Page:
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This question already has an answer here:

let colors = ['blue','red','orange','purple','gray','yellow']
let randomColors = [];

I would like push 3 random colors from the the colors array into randomColors. I dont want any of the colors to be repeated.

Seems simple, but ive spent a few hours not being able to make it not repeat itself. Thanks !

marked as duplicate by Heretic Monkey, Samuel Liew javascript Mar 6 '18 at 2:24

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You could use something like this:

    let colors = ['blue','red','orange','purple','gray','yellow'];
    let randomColors = [];

    // log our initial output
    console.log ( "colors: " + colors );
    console.log ( "randomColors: " + randomColors );

    // this is the loop that pulls colors out of the colors array at random and assigns them to the randomColors array
    // this function is destructive on the colors array, so copy it first if you want to keep the array intact
    // The iterations var can be changed to however many you like, but it will fail if you specify a number larger
    // than there are colors in the array
    var iterations = 3;
    for ( var i = 0; i < iterations; i++ ) {
        // grab a random color from the initial array
        var item = colors[Math.floor(Math.random()*colors.length)];
        var idx = colors.indexOf(item);
        // add it to the randomColors array
        randomColors[i] = item;
        // remove it from the colors array so it isn't picked again
        colors.splice(idx, 1);
    }

    // log our resultant output for comparison
    console.log ( "colors: " + colors );
    console.log ( "randomColors: " + randomColors );
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The easiest way is to use shuffle function in lodash package. https://lodash.com/docs#shuffle
Then select the the number of colors you want from the randomized array:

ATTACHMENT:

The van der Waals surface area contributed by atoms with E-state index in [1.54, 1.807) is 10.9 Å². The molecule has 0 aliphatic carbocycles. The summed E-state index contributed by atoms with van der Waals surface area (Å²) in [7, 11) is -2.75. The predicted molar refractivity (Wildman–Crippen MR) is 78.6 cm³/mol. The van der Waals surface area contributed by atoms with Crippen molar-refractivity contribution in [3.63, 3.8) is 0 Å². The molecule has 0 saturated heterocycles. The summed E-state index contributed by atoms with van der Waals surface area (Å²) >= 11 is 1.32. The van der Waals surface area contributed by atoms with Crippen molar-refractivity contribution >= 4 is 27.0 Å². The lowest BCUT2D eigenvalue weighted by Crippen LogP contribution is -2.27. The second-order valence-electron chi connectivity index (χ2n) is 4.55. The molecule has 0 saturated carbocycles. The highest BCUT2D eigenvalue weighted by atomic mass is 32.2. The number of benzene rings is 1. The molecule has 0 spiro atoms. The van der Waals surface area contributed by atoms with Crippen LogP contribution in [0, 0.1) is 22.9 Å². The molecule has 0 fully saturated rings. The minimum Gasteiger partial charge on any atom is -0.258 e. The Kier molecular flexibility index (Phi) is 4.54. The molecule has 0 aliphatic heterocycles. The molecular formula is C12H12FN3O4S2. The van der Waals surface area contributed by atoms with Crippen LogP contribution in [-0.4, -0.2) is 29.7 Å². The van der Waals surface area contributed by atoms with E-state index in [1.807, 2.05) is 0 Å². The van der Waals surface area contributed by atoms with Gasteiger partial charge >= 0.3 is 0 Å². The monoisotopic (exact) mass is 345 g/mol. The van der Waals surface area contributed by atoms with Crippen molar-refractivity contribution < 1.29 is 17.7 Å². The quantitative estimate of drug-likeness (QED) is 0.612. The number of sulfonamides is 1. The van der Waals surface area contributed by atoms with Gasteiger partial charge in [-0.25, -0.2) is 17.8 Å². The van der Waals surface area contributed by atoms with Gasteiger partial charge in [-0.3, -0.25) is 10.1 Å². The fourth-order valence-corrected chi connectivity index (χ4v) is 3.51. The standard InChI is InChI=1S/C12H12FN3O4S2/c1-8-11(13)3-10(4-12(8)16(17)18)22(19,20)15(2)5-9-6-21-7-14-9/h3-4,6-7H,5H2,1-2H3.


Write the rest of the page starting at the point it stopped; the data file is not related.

const colors = ['blue','red','orange','purple','gray','yellow'];
const selectedColors = _.shuffle(colors).splice(0, 3);  // 3 random colors
console.log(selectedColors);
  • 1
    Is it the easiest if you don’t have lodash? Surely there is an easy way of doing it vanilla JavaScript..... – Matt Mar 6 '18 at 1:36
  • en.wikipedia.org/wiki/… the link of how to implement Fisher–Yates shuffle in js – FisNaN Mar 6 '18 at 1:39
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Maybe a clumsy implement

function random_num_between(min,max){
  return Math.floor(Math.random()*(max-min+1)+min);
}

function pick_one(list){
  const index = random_num_between(0,list.length-1)
  return list[index]
}

function get_elements_distinct(originList,num){
  const map = {}
  let counter = 0
  while(counter < num){
    const key = pick_one(originList)
    if(map[key] == null){
      counter ++
      map[key] = 1
    }
  }
  return Object.keys(map)
}

Then you can use it

let colors = ['blue','red','orange','purple','gray','yellow']
let randomColors = get_elements_distinct(colors,3);
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let excludedIndexes = [];
let currentIndex = null;
let colors = ['blue','red','orange','purple','gray','yellow'];
let randomColors = [];

function getNextRandom(max)
{
    return Math.floor(Math.random()*max);
}

function addColors(numColors)
{
    let i = 0;
    randomColors = [];
    excludedIndexes = [];
    while(i < numColors)
    {
        currentIndex = getNextRandom(colors.length);
        while(excludedIndexes.indexOf(currentIndex)!=-1)
        {
            currentIndex = getNextRandom(colors.length);
        }
        randomColors.push(colors[currentIndex]);
        excludedIndexes.push(currentIndex);
        i++;
    }
}
addColors(3);//modifies the randomColors array each time it's called

Tested in the browser console.

Had to fix a couple lines, but this should work fine now.

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